By David Goldberg
I was that guy at the rest stop off of Interstate 95 late at night, lurking around the grounds by the picnic tables in the dark. The young cute one watching you with that assessing look. I was that guy in the men's room at the mall at lunch during the middle of the work week, letting you know I was one, too. And when we did what we did, my heart leapt to twice its speed. When it was over, it was over, and we parted as if nothing ever happened. Why linger around and get your name, or give mine when we'd both gotten what we desperately needed.
Later, when I realized that most adult video stores had booths with glory holes between the stalls, I began to live in them. Several months after that, I realized I had sucked off more men than I could count. But I was miserable. I love cock, and I even love the naughty secrecy of back room sex, but I had never touched a man's body, felt his face, kissed him passionately. And I wanted to. I wanted to be held. I wanted to feel his entire body laying with me. I wanted to see him walking naked around my apartment, or sitting on the couch in his underwear.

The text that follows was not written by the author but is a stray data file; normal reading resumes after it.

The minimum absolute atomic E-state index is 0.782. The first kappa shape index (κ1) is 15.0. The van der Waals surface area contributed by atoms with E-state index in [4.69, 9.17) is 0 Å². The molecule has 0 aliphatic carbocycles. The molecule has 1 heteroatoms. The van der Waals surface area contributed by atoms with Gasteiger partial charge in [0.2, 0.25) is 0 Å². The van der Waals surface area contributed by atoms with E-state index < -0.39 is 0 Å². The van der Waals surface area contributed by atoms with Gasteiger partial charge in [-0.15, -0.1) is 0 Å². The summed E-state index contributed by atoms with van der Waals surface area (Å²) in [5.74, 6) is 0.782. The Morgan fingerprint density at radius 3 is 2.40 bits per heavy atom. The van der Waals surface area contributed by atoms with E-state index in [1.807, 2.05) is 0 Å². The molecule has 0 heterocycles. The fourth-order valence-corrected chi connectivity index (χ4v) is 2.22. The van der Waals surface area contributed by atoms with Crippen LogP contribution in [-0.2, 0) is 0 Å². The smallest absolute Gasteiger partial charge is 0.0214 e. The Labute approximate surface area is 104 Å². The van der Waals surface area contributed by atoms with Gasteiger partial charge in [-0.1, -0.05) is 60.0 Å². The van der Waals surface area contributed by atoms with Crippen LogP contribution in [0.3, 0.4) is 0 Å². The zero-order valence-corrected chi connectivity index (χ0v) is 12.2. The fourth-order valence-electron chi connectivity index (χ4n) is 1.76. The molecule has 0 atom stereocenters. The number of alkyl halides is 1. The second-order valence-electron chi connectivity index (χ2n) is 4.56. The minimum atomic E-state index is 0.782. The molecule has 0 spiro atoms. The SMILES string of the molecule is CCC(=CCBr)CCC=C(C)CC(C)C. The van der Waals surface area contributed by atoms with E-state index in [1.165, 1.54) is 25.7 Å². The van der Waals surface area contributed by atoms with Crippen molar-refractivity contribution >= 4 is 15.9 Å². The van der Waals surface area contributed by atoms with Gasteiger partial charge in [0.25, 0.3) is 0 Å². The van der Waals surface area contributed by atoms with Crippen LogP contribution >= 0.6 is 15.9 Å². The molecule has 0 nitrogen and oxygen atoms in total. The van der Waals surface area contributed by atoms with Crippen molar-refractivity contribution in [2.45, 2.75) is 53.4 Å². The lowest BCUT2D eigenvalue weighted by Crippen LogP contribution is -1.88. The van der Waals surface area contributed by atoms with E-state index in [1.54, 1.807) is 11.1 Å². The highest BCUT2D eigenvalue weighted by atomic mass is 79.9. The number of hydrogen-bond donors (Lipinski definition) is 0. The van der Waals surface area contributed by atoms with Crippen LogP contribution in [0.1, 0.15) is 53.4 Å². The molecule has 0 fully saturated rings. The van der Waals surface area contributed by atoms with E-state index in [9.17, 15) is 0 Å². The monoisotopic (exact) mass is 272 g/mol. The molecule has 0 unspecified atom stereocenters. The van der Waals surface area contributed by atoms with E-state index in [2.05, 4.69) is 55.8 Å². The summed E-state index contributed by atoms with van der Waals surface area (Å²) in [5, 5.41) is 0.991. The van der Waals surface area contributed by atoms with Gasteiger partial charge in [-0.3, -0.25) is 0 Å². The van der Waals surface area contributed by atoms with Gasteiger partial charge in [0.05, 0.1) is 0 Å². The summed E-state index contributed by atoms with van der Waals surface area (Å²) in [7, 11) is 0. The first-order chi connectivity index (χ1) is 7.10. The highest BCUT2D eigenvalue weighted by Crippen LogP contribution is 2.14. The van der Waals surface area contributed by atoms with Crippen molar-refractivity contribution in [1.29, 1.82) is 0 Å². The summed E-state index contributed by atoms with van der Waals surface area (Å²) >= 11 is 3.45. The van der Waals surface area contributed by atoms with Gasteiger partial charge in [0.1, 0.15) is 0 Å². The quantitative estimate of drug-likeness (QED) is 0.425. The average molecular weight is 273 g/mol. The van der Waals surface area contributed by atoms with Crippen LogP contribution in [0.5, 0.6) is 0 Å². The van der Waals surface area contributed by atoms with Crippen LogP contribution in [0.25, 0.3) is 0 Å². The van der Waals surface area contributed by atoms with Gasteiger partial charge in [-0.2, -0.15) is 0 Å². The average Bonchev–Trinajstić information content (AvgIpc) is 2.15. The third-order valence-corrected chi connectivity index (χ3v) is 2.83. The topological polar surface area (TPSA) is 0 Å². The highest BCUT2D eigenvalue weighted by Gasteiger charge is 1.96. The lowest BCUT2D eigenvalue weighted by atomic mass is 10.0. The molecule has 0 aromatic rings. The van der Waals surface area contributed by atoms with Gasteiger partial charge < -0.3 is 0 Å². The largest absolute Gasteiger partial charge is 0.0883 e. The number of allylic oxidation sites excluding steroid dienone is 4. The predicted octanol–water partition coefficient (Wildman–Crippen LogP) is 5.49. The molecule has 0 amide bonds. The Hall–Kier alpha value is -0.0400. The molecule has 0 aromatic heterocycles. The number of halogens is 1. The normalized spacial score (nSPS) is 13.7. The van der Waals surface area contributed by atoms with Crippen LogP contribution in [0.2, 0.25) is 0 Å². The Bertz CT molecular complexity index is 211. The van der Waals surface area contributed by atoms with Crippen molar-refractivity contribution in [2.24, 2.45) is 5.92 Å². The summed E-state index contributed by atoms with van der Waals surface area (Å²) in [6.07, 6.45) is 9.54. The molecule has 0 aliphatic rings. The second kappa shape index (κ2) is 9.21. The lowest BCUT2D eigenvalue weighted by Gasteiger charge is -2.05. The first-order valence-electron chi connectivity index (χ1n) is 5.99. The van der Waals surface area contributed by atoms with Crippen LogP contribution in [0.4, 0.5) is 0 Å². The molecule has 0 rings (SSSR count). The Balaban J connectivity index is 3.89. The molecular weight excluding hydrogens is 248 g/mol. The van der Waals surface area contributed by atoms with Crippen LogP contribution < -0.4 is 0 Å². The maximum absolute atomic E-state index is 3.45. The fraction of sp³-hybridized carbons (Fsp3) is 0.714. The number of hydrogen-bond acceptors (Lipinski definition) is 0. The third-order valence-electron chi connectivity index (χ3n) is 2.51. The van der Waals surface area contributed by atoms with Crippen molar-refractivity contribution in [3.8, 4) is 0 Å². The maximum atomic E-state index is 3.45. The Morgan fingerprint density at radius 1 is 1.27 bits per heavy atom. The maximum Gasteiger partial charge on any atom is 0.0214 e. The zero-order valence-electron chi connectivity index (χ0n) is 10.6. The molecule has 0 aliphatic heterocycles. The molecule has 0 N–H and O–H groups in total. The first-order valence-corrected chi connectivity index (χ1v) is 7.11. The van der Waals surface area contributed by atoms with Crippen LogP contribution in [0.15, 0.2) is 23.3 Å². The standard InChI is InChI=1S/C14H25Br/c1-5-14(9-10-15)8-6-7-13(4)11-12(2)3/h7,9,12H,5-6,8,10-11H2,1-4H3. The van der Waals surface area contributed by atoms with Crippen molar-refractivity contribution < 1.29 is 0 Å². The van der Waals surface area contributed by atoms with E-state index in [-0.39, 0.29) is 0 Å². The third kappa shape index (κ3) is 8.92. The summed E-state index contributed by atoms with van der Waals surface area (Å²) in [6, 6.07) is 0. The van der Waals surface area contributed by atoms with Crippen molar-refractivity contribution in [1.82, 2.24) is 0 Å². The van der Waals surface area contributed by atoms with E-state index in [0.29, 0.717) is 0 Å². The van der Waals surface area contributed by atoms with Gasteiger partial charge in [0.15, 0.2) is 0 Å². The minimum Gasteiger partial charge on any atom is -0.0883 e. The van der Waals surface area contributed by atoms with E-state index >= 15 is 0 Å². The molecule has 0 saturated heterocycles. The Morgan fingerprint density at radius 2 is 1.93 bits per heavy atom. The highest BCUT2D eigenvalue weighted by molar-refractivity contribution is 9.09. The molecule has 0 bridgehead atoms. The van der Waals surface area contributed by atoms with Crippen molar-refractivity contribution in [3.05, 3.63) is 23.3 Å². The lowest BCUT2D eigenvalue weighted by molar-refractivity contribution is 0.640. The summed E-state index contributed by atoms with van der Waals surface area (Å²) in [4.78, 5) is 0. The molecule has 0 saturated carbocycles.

Christ, I wanted to have dinner with him!
Instead, I settled for the blare of porn that I fed nervously with single dollar bills until someone's cock appeared through the hole for me to service; settled for a cock within the stench of a bathroom at a truck stop; settled for the nervous fumbling with a stranger in the dark outdoors, always risking arrest.
Some men have it all—the boyfriend, money, all the trappings—and get off on doing what I was doing. But I had nothing, and the kind of sex I was having made me feel like I had even less than that. Why did I stop? I never caught an STD, I was never assaulted; I had no guilt, either. I stopped one day after I visited New York and went to Hell's Kitchen and Chelsea and saw hundreds of guys walking around hand in hand on the sidewalk, at cafés laughing over brunch, at bars making out, and dancing at clubs.
That's when it hit me: I had never seen a openly gay man.
When I got back home, I didn't come out—I had no one to come out to. But within three months I was packing up my life and moving to New York where I still had no one to come out to. But the beauty of it was, I never needed to. Coming out wasn't about words, it was about living. And the moment I stepped out of my tiny thimble of an aparment and drew in that dirty New York air—I was out, for good.
Yes, I was that guy at the rest stop off of Interstate 95 late at night, lurking around the grounds by the picnic tables in the dark. But now I'm not.—D.G.